Published September 24, 2013
A gold coin known to collectors as one of the "white whales" in the coin collecting world was sold Monday for $2.75 million at Bonhams auction house in Los Angeles, Mining.com reported.
The 1880 $4 Coiled Hair Stella is six grams of pure gold and was never released in circulation.
According to Stack's Bowers the coin was designed by famed United States Mint engraver George T. Morgan when there was a push in the United States for its own international coinage to enable easier trade with Europe. Congress rejected the initiative. But not before a handful were produced.
The precise number minted has been lost, but it is widely believed that no more than 10 to 15 exist. This particular coin that was sold is considered to be the finest certified piece ever auctioned.
"They are so rare, they come on the market maybe once or twice, at most, every decade…That particular gold coin, there's only 10 or 12 now, and most of these are in public institutions or private collections," Paul Song, the director of rare coins at Bonhams told Reuters.
Placing its rarity aside, the coin was graded Cameo PF-67 by Numismatic Guaranty Corporation, which is the top rating given.
The sale of the 1880 Coiled Hair Stella from the "Tacasyl Collection of Magnificent United States Proof Gold Coins" exceeded early estimates by 66.6 percent and places the coin among the top 10 most valuable U.S coins sold at auction.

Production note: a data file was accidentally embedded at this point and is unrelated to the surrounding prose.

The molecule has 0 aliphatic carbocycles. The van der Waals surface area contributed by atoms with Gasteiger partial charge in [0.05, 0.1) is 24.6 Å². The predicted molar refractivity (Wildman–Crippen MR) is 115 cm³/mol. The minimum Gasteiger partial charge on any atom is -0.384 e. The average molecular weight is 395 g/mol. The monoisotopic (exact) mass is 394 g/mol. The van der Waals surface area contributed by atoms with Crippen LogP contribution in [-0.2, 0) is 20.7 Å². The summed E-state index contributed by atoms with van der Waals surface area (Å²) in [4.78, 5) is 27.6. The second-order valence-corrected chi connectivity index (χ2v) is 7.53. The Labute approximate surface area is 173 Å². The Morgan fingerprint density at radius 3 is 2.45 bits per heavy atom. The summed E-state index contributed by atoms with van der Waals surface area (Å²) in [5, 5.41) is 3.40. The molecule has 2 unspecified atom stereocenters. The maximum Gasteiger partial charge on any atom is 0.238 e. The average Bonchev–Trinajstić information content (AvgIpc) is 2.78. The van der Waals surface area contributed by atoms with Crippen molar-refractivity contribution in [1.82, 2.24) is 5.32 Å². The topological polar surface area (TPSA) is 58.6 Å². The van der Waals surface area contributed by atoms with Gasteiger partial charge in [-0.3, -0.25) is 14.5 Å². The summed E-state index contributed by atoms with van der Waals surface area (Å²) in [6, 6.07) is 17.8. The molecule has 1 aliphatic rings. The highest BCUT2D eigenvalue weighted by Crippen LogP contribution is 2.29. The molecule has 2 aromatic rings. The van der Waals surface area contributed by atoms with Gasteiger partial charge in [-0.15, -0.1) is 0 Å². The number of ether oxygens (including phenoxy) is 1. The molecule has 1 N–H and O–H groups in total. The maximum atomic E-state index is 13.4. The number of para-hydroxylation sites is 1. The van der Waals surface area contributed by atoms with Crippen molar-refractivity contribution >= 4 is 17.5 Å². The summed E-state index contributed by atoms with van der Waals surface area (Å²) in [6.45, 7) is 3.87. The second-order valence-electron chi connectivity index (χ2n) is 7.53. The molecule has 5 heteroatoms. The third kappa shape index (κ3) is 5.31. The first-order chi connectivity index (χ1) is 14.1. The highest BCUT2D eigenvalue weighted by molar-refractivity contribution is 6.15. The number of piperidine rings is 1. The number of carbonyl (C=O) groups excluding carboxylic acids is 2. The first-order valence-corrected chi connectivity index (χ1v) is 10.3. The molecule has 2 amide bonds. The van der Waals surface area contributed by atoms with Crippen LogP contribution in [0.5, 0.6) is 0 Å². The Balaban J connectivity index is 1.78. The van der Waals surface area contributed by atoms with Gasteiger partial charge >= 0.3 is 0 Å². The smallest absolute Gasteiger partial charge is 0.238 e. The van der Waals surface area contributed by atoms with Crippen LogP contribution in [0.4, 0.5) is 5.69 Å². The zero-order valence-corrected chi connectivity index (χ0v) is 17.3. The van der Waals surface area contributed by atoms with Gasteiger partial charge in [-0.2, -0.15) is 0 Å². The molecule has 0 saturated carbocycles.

In January, a 1794 silver dollar called The Flowing Hair Silver Dollar sold for a total of $17.2 million. That coin is known as the first U.S. dollar struck and the finest known, Reuters reported.
The Coiled Hair Stella, which is six grams of pure gold, features an image of Lady Liberty facing to her right with her hair coiled on the top of her head. One the back of the coin, an inscription reads, "ONE STELLA" and "400 CENTS."
"The braided plait on top of Liberty's head is delicately and intricately engraved, and the portrait of Liberty is fully modeled and has a distinct individual personality," Scott reportedly said.
Among other sales from the Tacasyl Collection included an 1879 Coiled Hair Stella that fetched $1,041,300 and an 1855 Type 2 gold dollar that brought in $397,800.